Even Pastors have succumbed to this -- I have heard pastors on the radio give illustrations, and imply they are first-person, after I read that very illustration on the web a few weeks before! Pastors are getting more and more of their information from the web; and there truly is some very good stuff out there, but I fear that we will look for something that fits our agenda, and use that for sermon material without being discerning enough to do a little research and ensure that the site is reputable (which is no mean task).

I also worry that pastors, (not excluding yours truly), will heed the siren call of the web and do less and less time in the prayer closet and in the Word, and more and more time in the websphere, culling ideas from anyone who says what they want to hear. The Word MUST shape the pastor, the pastor should NOT shape the Word!

With all that being said -- time for disclosure: I am not an expert, nor a scholar (not even using my criteria, as opposed to Carl Trueman's). I called this blog 'Observations and Opinions' because that is what it is. I pastor a small church in Texas, have some seminary under my belt, am still learning MANY things, and have gained some friends through this blog and others.

My entries here constitute my thoughts/opinions/attitudes, and I am not published ANYWHERE! I do believe that sometimes I have some keen observations, however most of the time I am simply a rambling writer with little form, and even less to say. I believe that my blog should not be used as a scholarly voice (heaven forbid, as Paul would say!), but I do hope that occasionally I will write something that helps someone's understanding of God's grace.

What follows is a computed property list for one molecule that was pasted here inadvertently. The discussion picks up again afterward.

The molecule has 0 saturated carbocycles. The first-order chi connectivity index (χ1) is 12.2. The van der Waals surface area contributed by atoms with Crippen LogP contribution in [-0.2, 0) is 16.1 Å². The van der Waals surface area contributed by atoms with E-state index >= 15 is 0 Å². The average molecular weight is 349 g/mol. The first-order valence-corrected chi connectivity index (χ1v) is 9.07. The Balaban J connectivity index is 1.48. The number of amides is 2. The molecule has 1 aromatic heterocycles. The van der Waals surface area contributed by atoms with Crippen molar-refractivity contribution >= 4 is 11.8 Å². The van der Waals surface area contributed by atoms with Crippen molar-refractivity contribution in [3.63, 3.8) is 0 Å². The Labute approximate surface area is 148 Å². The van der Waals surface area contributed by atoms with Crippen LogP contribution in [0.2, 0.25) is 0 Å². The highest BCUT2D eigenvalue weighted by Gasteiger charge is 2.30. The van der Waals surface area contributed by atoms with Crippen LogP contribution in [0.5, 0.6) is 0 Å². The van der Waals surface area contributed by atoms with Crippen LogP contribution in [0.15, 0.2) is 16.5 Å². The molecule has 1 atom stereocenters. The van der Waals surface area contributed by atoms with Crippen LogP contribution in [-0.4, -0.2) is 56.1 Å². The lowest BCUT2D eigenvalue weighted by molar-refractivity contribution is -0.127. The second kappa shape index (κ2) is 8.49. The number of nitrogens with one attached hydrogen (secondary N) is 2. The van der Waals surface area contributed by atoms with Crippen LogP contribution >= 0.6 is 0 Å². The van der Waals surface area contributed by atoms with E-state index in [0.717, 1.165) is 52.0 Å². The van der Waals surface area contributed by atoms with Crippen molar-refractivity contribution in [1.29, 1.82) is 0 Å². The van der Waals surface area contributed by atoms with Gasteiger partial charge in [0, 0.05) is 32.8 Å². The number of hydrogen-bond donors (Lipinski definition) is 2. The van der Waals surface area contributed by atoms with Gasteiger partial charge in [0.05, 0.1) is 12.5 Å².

This little piece of blogsphere will stay little, of that I am sure, and I am fine with that. My goal is to encourage and challenge (especially pastors in small churches, or new pastors), whomever may stop by.

Thanks to Carl Trueman for his honesty and thought-provoking article. I will see y'all (that is Texan) after the New Year.


BugBlaster said...

Thank you for your thoughts. I think I will read you some more.

Ray said...

Stop by anytime...

Dyspraxic Fundamentalist said...

I would not presume to call myself a scholar.

God Bless


Ray said...

Same here!

DJP said...

The proof is in the pudding. There are plenty of degreed fools, and others whose finances and life-situations just didn't allow the luxury of a doctoral program -- but whoa, what they do with what they have!

I wonder what the author would say about F. F. Bruce? I believe Bruce never earned an academic degree higher than M.A.; but I seriously doubt anyone would question his scholarship. Biblical orthodoxy, yes; but not scholarship.

HAVING SAID ALL THAT, other things being equal, the discipline required to earn advanced academic degrees is not to be sniffed at, and at least means something.

What that "something" is, again, goes back to the pudding itself.

Ray said...

I also believe that Spurgeon was not all that schooled, I could be wrong. I know he had some schooling but was not a PhD.

I could, quite possibly, be wrong, but I seem to recollect something like that...

Dyspraxic Fundamentalist said...

I was not aware that Spurgeon had any higher education above school level. I could be wrong.

FF Bruce not a PhD?! His books are useful, but he was not always that sound doctrinally.

God Bless